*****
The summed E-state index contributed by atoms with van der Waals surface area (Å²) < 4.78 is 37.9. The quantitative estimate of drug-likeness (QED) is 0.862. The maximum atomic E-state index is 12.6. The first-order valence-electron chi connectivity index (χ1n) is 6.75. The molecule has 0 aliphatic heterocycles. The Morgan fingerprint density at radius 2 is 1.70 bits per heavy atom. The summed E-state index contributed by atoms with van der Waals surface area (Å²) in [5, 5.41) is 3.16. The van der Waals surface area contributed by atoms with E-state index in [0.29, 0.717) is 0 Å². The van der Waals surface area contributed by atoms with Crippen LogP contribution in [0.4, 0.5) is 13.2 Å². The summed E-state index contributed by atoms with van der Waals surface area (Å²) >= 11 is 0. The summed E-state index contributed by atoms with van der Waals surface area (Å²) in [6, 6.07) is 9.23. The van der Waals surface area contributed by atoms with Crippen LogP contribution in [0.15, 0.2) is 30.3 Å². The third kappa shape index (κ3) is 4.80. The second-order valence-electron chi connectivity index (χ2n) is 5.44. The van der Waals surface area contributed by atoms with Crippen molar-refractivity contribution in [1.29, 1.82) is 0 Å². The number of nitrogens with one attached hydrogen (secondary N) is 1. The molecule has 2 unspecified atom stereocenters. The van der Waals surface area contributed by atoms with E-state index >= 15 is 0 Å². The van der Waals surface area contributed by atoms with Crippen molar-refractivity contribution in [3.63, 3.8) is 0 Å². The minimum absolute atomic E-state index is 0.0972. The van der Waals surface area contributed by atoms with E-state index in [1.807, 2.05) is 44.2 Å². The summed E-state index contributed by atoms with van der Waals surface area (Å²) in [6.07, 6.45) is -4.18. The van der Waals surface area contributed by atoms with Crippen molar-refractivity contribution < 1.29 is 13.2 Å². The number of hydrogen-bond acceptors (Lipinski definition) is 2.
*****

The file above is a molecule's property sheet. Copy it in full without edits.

The summed E-state index contributed by atoms with van der Waals surface area (Å²) < 4.78 is 37.9. The quantitative estimate of drug-likeness (QED) is 0.862. The maximum atomic E-state index is 12.6. The first-order valence-electron chi connectivity index (χ1n) is 6.75. The molecule has 0 aliphatic heterocycles. The Morgan fingerprint density at radius 2 is 1.70 bits per heavy atom. The summed E-state index contributed by atoms with van der Waals surface area (Å²) in [5, 5.41) is 3.16. The van der Waals surface area contributed by atoms with E-state index in [0.29, 0.717) is 0 Å². The van der Waals surface area contributed by atoms with Crippen LogP contribution in [0.4, 0.5) is 13.2 Å². The summed E-state index contributed by atoms with van der Waals surface area (Å²) >= 11 is 0. The summed E-state index contributed by atoms with van der Waals surface area (Å²) in [6, 6.07) is 9.23. The van der Waals surface area contributed by atoms with Crippen LogP contribution in [0.15, 0.2) is 30.3 Å². The third kappa shape index (κ3) is 4.80. The second-order valence-electron chi connectivity index (χ2n) is 5.44. The van der Waals surface area contributed by atoms with Crippen molar-refractivity contribution in [1.29, 1.82) is 0 Å². The number of nitrogens with one attached hydrogen (secondary N) is 1. The molecule has 2 unspecified atom stereocenters. The van der Waals surface area contributed by atoms with E-state index >= 15 is 0 Å². The van der Waals surface area contributed by atoms with Crippen molar-refractivity contribution in [3.63, 3.8) is 0 Å². The minimum absolute atomic E-state index is 0.0972. The van der Waals surface area contributed by atoms with E-state index in [1.807, 2.05) is 44.2 Å². The summed E-state index contributed by atoms with van der Waals surface area (Å²) in [6.07, 6.45) is -4.18. The van der Waals surface area contributed by atoms with Crippen molar-refractivity contribution < 1.29 is 13.2 Å². The number of hydrogen-bond acceptors (Lipinski definition) is 2.